While Robert Langdon always behaved like someone with a sword on his head, Professor Saini seemed to be a lot more unconcerned about the impending doom. Like I said at the start, this is not a book for everyone. Oh God, the ending! Fulzele thrives on shock treatment……. This is my second novel by the author.
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Instead, let me put together a list in no particular order of stray observations I made while reading this book. If anybody is labouring under the delusion that this is a book with a plot or a story, filled with action, intrigue, conflicts, resolutions and happy endings, let me stop you right here.
Sanghi has made use of the omniscient POV my least favourite kind while writing this book. This means that we get to know everything, everyone of the characters is thinking or saying or doing at all times - which can be an overload of information. He is bleeding to death! Watching paint dry is more exciting than these two. They are trapped in a cave-in! Can we get on with the story already? The writing is awful. The descriptions of characters are extremely cringe-worthy and give the impression that Sanghi has only the vaguest ideas of how most Indians look like - - [He] had been blessed with godlike physical charms and unblemished complexion Imagine, if you will, an Indian cop who says things like - "Cat got your tongue?
You can check in any time but you can never leave! The editing is careless, to say the least. I can recall two instances page and where Radhika and Saini are referred to as Priya, respectively. At one point, Saini, an Indian professor, says to Priya, fellow Indian - "For your information, a yojana is about nine American miles Excuse me?? Since when did Indians stop using the metric system?? It is things like this that make me loathe to pick up books by Indian authors!
Know your audience, Sanghi. Sanghi has a habit of over-sharing. Throughout the book we are told that the characters are wearing Reebok shoes or Levis jeans or carrying a Samsung Galaxy XCover or using an Apple iPad or driving a Yamaha bike with a cc engine or smoking a Cohiba cigar!! Are you being paid to endorse these products, Sanghi??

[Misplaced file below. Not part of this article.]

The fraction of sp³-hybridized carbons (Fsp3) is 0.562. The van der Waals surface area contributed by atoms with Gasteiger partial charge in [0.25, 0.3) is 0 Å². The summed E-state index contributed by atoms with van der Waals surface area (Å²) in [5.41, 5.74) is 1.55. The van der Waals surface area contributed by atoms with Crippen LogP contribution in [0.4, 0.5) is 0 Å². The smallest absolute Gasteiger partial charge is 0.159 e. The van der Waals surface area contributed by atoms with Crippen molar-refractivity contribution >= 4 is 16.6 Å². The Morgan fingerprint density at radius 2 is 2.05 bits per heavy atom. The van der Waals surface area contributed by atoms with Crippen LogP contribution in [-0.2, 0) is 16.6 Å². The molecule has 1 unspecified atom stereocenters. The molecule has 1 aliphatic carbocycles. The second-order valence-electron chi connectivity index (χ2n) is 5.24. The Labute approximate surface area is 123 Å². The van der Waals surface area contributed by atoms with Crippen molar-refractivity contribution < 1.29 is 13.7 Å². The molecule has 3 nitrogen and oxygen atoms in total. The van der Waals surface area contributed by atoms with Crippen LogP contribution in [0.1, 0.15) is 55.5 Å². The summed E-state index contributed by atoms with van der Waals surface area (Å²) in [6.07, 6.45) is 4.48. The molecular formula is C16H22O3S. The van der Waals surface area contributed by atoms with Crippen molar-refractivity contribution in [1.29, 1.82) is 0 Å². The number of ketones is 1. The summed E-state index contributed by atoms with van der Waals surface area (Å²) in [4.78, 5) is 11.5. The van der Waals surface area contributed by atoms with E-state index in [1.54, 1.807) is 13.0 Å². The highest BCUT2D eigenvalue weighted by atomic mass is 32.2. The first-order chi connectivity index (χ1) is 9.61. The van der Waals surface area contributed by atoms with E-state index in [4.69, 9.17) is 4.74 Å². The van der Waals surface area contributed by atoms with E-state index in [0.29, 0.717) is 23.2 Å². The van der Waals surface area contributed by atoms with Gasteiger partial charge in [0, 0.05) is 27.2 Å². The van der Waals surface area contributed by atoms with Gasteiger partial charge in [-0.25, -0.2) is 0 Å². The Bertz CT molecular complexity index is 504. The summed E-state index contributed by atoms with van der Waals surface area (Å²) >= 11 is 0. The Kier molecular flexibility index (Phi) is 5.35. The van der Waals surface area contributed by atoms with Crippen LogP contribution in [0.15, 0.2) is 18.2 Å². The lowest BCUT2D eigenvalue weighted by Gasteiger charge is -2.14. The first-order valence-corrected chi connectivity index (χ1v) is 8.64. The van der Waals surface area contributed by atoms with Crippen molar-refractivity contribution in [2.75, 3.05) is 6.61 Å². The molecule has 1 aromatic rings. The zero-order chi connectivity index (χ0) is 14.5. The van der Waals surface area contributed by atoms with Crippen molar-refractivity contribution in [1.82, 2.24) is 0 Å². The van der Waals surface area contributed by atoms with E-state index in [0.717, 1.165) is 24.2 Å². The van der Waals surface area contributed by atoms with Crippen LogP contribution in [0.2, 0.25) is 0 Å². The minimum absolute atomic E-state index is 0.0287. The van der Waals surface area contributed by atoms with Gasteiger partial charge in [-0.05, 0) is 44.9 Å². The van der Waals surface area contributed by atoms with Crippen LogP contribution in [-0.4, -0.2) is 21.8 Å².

Give us a gist of the scene and settings, and leave the rest to our imagination. Do not spoon-feed us and insult our intelligence! In italics. I can almost hear his voice in my head going, Look! See how smart I am?!?!?! In italics! Can I say, contrived much? So we begin with a Mr. He tells Saini to safeguard it for him as he is afraid his life might be in danger.
Question, WHY is his life in danger, Mr. What gave him the idea? How did he convince those people to do this favour for him? Also, Every character we ever meet conveniently has an abundance of knowledge on Indian history and can spout them at will. The ending. Oh God, the ending! The norm in reading a book is that the ending is supposed make the rest of the journey worthwhile. Sanghi spectacularly fails in this. The ending is so abysmally done, you feel like tearing at your hair and throwing the book at the nearest wall, for having wasted your precious time on this drivel.
Through the whole book, they gather the seals, escape from death, travel across the country, only to be told, and in turn tell us, that paraphrasing "we should aim to be better people in life and only then we can be happy". Not a peep about the seals or the Krishna Key after that.
So everybody in the book died for this?! TL;DR - Less thrills and more facepalms. Terrible writing. Shoddy editing. Contrived plot. No story. Severely lame ending. Too much historical information stuffed into one book.
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